Welcome to NAYDAYA’S #SCARDIARIES
Every week we talk to women about their story, their scar, and their recovery.
Here at NAYDAYA we see it as our responsibility to help open up the conversation about all scars - we know everyone feels differently about them, personally we love them, and we believe we should share honest stories and journeys with each other.
Over the next few weeks and months we will be sharing real scar stories from our amazing community of women and mothers, who are incredibly brave to share their stories.
Want to tell yours? Send yours via DM or to firstname.lastname@example.org.
Next up, warrior mum Hannah!
As someone who has battled with mental health issues since my early teens my scar is certainly not something I look at with pride, as I know some mums do. I can see their side of things but for me right now, my scar just symbolises failure. Failure of my body and failure to keep calm enough for a normal birth. I've always battled with my body image, suffering from anorexia as a teenager, then an underactive thyroid that resulted in putting on 3 stone in the space of a few months. This gave me stretch marks in multiple places so I was always resentful of my body for that.
My pregnancy with my daughter was not an easy one. I have chronic health problems but ended up with HG (Hyperemesis Gravidarum) and GD (Gestational diabetes), which meant I spent 90% of my pregnancy in bed, too ill to do anything.
I was brought into hospital early for an induction due to my GD. After waiting around for a few hours, we were told my induction would be the next day as the delivery suite was very busy. My anxiety then went into overdrive. The next day came around, they decided to start the induction off and fortunately my husband was with me as I had a panic attack whilst the midwife fitted the pessary. I was then rigged up to monitors to check on baby. My contractions at this point were up and down. After about 8 hours, the contractions stopped completely. The next day came with more monitoring, the pessary was removed and a tablet one inserted. I had another panic attack despite trying gas and air for pain relief this time round. The midwife couldn't seem to get the tablet where it needed to be and somehow lost it, saying it was possible it had gone into my urethra. By this point, I was in a state of complete panic and could barely believe this was happening to me.
The next morning came and still no sign of baby. I was given a choice, of either waiting 12 hours and to start the process again or a C- Section. We ended up deciding on the C-Section. The next day came and all I could have were sips of water. At 11.30, we were taken to the delivery suite and given a room where I was rigged up to a sliding scale to try to control the diabetes. We were eventually taken into the theatre just after lunchtime where the epidural was done. Things did seem very blurry and fuzzy. I just remember smelling blood and chemicals and keeping my eyes as tightly shut as I could. My husband gently sang in my ear and I clung to his arm breathing in the familiar smell, trying not to be sick.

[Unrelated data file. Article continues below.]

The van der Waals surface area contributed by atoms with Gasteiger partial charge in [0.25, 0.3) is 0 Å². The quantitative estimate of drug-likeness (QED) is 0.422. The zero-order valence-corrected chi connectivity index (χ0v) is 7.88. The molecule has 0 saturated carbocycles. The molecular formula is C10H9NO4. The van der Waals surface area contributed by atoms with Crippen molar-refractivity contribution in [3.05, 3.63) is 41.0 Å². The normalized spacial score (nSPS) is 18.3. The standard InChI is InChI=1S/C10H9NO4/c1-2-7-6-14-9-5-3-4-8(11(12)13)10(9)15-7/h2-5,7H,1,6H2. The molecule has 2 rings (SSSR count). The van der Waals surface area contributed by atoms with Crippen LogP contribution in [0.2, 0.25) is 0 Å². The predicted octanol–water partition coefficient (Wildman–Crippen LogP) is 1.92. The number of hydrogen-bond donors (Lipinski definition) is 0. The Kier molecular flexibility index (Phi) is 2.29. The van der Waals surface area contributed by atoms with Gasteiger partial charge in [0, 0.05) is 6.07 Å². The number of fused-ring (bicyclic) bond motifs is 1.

Finally at 1.56pm our daughter was born. I had lost a lot of blood but fortunately had been rigged up to the cell salvage meaning I avoided a blood transfusion. I threw up from the anesthetic while they were still operating and was still numb and shaking by the time my daughter was ready, so my husband managed skin to skin with her for me. (If I'm being totally honest I was relieved he took her as I honestly felt a lot of resentment for how rubbish I had been feeling for the last 9 months and I didn't feel worthy of holding her or even able to). He stayed with her while we were moved to recovery. I was sick again and given some orange juice to bump my sugars. After being sick again I finally managed to eat something and attempted to feed my daughter. I needed lots of support with cushions and hubby as I was still very wobbly and shaky. But we managed it.
My scar to me symbolises all of those days in hospital. My failure to labour, my panic attacks, the pain and trauma that I had through induction, the operation that I had viewed as a last resort, was now my birth story. My daughter hadn't been 'born'; she had been pulled out of me. I didn't feel like a mum. I felt robbed of that. I feel like this scar represents everything I didn't want. I hope one-day my opinion of it will change but for now it's just a horrible, sore and ugly reminder of what quite frankly were some of the hardest and scariest days of my life. I’m under the local perinatal mental health team who are helping keep me going. But now 8 months on it still feels pretty raw.
Connect with Hannah @_finding_me_again
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